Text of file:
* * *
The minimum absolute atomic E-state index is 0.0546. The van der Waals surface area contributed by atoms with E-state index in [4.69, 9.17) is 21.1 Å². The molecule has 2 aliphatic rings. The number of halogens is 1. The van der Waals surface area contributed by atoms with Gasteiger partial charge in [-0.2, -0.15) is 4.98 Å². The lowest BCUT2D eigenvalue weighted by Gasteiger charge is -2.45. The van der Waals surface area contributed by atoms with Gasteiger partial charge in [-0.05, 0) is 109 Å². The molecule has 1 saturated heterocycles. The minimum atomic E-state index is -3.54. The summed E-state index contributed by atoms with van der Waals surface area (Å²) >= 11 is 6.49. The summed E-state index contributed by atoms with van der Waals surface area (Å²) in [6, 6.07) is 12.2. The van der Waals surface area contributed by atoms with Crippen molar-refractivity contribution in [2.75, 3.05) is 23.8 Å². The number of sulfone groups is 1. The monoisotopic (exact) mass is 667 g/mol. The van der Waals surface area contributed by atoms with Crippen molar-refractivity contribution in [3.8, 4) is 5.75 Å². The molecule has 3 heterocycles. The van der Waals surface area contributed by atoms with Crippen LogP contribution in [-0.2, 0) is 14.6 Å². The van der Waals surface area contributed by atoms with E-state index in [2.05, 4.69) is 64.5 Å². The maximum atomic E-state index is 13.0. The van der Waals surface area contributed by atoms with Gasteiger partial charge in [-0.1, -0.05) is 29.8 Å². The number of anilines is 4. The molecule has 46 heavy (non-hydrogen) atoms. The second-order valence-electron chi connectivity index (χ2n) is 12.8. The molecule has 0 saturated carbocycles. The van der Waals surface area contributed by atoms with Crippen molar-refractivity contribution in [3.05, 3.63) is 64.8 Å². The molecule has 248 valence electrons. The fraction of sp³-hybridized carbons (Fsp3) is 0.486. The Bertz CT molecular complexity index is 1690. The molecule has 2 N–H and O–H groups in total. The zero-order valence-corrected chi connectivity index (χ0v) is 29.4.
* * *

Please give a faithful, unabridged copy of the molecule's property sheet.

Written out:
The minimum absolute atomic E-state index is 0.0546. The van der Waals surface area contributed by atoms with E-state index in [4.69, 9.17) is 21.1 Å². The molecule has 2 aliphatic rings. The number of halogens is 1. The van der Waals surface area contributed by atoms with Gasteiger partial charge in [-0.2, -0.15) is 4.98 Å². The lowest BCUT2D eigenvalue weighted by Gasteiger charge is -2.45. The van der Waals surface area contributed by atoms with Gasteiger partial charge in [-0.05, 0) is 109 Å². The molecule has 1 saturated heterocycles. The minimum atomic E-state index is -3.54. The summed E-state index contributed by atoms with van der Waals surface area (Å²) >= 11 is 6.49. The summed E-state index contributed by atoms with van der Waals surface area (Å²) in [6, 6.07) is 12.2. The van der Waals surface area contributed by atoms with Crippen molar-refractivity contribution in [2.75, 3.05) is 23.8 Å². The number of sulfone groups is 1. The monoisotopic (exact) mass is 667 g/mol. The van der Waals surface area contributed by atoms with Crippen molar-refractivity contribution in [3.8, 4) is 5.75 Å². The molecule has 3 heterocycles. The van der Waals surface area contributed by atoms with Crippen LogP contribution in [-0.2, 0) is 14.6 Å². The van der Waals surface area contributed by atoms with E-state index in [2.05, 4.69) is 64.5 Å². The maximum atomic E-state index is 13.0. The van der Waals surface area contributed by atoms with Gasteiger partial charge in [-0.1, -0.05) is 29.8 Å². The number of anilines is 4. The molecule has 46 heavy (non-hydrogen) atoms. The second-order valence-electron chi connectivity index (χ2n) is 12.8. The molecule has 0 saturated carbocycles. The van der Waals surface area contributed by atoms with Crippen molar-refractivity contribution in [3.05, 3.63) is 64.8 Å². The molecule has 248 valence electrons. The fraction of sp³-hybridized carbons (Fsp3) is 0.486. The Bertz CT molecular complexity index is 1690. The molecule has 2 N–H and O–H groups in total. The zero-order valence-corrected chi connectivity index (χ0v) is 29.4.